GEDmatch - Platform for finding relatives

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GEDmatch is a free access genetic genealogy platform where you can do a relative search by using its database (1.1 million individuals). This platform belongs to Verogen, a California forensic genomics company that collaborates with law enforcement by allowing them to access its database to solve crimes.

In fact, this platform generated a lot of buzz in 2018 after it was used by law enforcement agencies to identify a suspect in the case of the Assassin from the golden state in California. This offender was identified thanks to genetic comparisons between biological samples found at the crime scene and the GEDmatch database to obtain a construction of the suspect's family tree.

For this reason, we want to remind you that your genetic information is completely safe in ADNTRO, but that when uploading it to thirds you must inform yourself well of their privacy policy and understand that the security of your information is out of our reach once it leaves our database. At ADNTRO we secure your data on servers using advanced encryption and storing it in the EU.

If you decide to upload your genetic information in this database, you will need to follow the next steps:

  1. Registration: name and email visible to all GEDmatch users.
  2. Download your information ADNTRO genetics (or any other platform that offers direct-to-consumer genetic testing). If you are part of the ADNTRO community, access your results, go to settings (top right) in "My account", in the "My samples" section, select the option "Download sample" (bottom right) . A file will automatically be downloaded to you, your RAW file, which will be the one that you must upload to GEDmatch.

If you have any questions, you can access the more extensive information in this post.

  1. Permissions: As soon as you start the upload process, you will have to select if the genetic information is yours, if you have permission to upload that DNA, if you belong to law enforcement ...
  2. Privacy:You will also be asked about the privacy management that you want to be provided to your uploaded file. You can choose whether it is accessible to the police or not. In both cases, if law enforcement requests access to your genetic information, GEDmatch will give them permission, regardless of the privacy option you have chosen.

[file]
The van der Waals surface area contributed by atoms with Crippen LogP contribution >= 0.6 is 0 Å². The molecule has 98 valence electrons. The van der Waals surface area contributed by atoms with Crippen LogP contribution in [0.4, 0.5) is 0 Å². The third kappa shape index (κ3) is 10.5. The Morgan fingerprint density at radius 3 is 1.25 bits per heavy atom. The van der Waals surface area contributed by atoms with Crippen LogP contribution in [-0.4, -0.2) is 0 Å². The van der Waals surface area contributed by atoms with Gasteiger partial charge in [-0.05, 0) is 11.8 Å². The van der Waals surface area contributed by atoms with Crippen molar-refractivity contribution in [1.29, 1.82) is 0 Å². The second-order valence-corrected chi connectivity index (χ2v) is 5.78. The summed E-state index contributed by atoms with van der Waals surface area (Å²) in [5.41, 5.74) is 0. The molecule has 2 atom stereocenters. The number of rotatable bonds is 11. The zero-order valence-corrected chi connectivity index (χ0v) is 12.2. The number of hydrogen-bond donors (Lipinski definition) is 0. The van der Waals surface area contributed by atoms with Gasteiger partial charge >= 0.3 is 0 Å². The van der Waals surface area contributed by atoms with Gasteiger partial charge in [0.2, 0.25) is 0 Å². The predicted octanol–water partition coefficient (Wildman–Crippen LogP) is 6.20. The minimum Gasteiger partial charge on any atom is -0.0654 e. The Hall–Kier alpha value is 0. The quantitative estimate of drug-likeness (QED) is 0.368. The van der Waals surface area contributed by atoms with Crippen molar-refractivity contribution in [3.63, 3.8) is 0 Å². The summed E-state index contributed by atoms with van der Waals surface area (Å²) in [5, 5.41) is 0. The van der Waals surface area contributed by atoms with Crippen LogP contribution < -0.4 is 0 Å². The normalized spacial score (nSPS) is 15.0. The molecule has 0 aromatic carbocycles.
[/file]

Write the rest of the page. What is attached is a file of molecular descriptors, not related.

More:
3. RAW upload:Select the file you want to upload. During that process, do not leave the page or refresh it. It will take approximately 10 minutes. If not, repeat the process.

A good way to know that your file has been uploaded correctly is by looking at the screen. Do you see some numbers in green? These numbers correspond to chromosomes that have been identified in your file. You can also have "X", "Y" and / or "MT" in case your genetic information contains X chromosome, Y chromosome and / or mitochondrial chromosome.

Once the file upload is complete, you will be assigned an identifier. You will need this number for the family search in GEDmatch - it will appear on the home page (profile → profile/registration deletion → kit number) so you can copy and paste this number for your analysis.


GEDmatch provides a series of tools based on the analysis of your SNPs. Among them and for free, you will find:


You will be able to access this tool 24-48h after uploading your file, since matching the 1.1 million individuals in the database requires some computational time. “One to many tool” will allow you to find out with which individuals in the GEDmatch database you share DNA fragments with. In other words, samples that have a degree of kinship with you.

With this analysis you will obtain information represented in a table: